The last time I talked about Mass Effect I ended up off on a tangent about how you need to play through the series from the beginning. Because it’s true. But what I meant to do was compile a list of things that I loved about the game.
As it turns out that, I was too lazy to actually record them as I played (aside from the infrequent Tweet), so instead here is a haphazard-but-not-as-comprehensive-as-I’d-like list of things that are great about the series:
I’ve spent plenty of time talking about how the environment is as much of a character as anyone else in the Grand Theft Auto series. The same is true for Mass Effect; to the point where it’s at the very least on the same level as GTA. As you explore in either game, you’ll overhear conversations between other characters and be exposed to various forms of media. And in both cases, that media is extremely well-written and enjoyable to listen to, and often deals directly with the plot that you are involved in.
Mass Effect 2 continues the tradition of acquiring side missions by observing your environment, whether that be by hacking a computer terminal, talking to a bystander, or simply by picking up an item that you have to find a use for. A few times the latter resulted in me finishing a side mission that I didn’t even realize was happening, and that kind of simple entertainment can be a welcome diversion from the core story.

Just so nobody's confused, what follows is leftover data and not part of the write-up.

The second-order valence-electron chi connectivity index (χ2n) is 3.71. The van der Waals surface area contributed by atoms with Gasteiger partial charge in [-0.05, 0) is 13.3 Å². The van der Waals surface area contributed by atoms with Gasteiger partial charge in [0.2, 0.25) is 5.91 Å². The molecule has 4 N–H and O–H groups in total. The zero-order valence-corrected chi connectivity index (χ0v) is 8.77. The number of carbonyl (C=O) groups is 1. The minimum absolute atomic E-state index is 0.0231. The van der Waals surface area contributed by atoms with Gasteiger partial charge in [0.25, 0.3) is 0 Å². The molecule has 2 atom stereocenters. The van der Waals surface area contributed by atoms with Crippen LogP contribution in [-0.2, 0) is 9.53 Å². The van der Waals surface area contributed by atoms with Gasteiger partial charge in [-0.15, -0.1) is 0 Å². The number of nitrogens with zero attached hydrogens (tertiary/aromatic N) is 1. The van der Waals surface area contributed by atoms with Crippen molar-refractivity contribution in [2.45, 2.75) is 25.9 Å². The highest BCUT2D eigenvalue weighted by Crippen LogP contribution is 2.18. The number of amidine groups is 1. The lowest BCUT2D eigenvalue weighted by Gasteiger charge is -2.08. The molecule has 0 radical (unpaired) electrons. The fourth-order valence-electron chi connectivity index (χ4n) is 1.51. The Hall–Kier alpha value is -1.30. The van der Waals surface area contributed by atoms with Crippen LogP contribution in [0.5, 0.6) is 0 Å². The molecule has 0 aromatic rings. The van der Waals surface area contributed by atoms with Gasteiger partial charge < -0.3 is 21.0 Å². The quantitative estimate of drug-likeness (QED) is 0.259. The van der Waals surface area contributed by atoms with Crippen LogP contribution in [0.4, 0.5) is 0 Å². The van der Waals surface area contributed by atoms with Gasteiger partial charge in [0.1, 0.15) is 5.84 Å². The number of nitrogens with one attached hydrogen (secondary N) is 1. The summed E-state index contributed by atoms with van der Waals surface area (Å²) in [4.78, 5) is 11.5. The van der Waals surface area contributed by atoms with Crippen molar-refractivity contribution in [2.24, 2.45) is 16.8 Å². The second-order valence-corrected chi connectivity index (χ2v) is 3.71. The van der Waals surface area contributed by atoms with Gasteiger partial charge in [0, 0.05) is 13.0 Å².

I mentioned previously that the game keeps a running tally of the decisions you’ve made throughout the series, which results in some really surprising and well-executed events in ME2 that you’d likely miss completely if you skipped the first game, and it enforces their assertion that the decisions you make may come back to help or hinder you later.
And while it’s great to see those decisions persist throughout the series, it’s likely you’ll want to approach the story in a few different ways, especially given the breadth of things you didn’t experience if you only played through once. Thankfully, the games welcome multiple playthroughs, whether you choose to replay the story with your now-leveled-up character or start fresh. They even go as far as to separate your save files for each character (so no accidentally overwriting Character 1′s file with your progress in Character 2).
In a universe as deep as Mass Effect‘s, it only makes sense that the player be provided with some sort of guide to it all, hence the codex. Accessible from the pause menu of both games, the codex functions as a portable, built-in encyclopedia. The depth of knowledge and the work that went into creating and compiling this information is simply astounding as it references nearly every race and creature you’ll come across in your travels, providing you with information on biology, demeanor, culture, and other pertinent details. But it doesn’t end there; the codex serves as a reference for everything from space combat to galactic history. In short, the codex is the embodiment of everything there is to love about the series.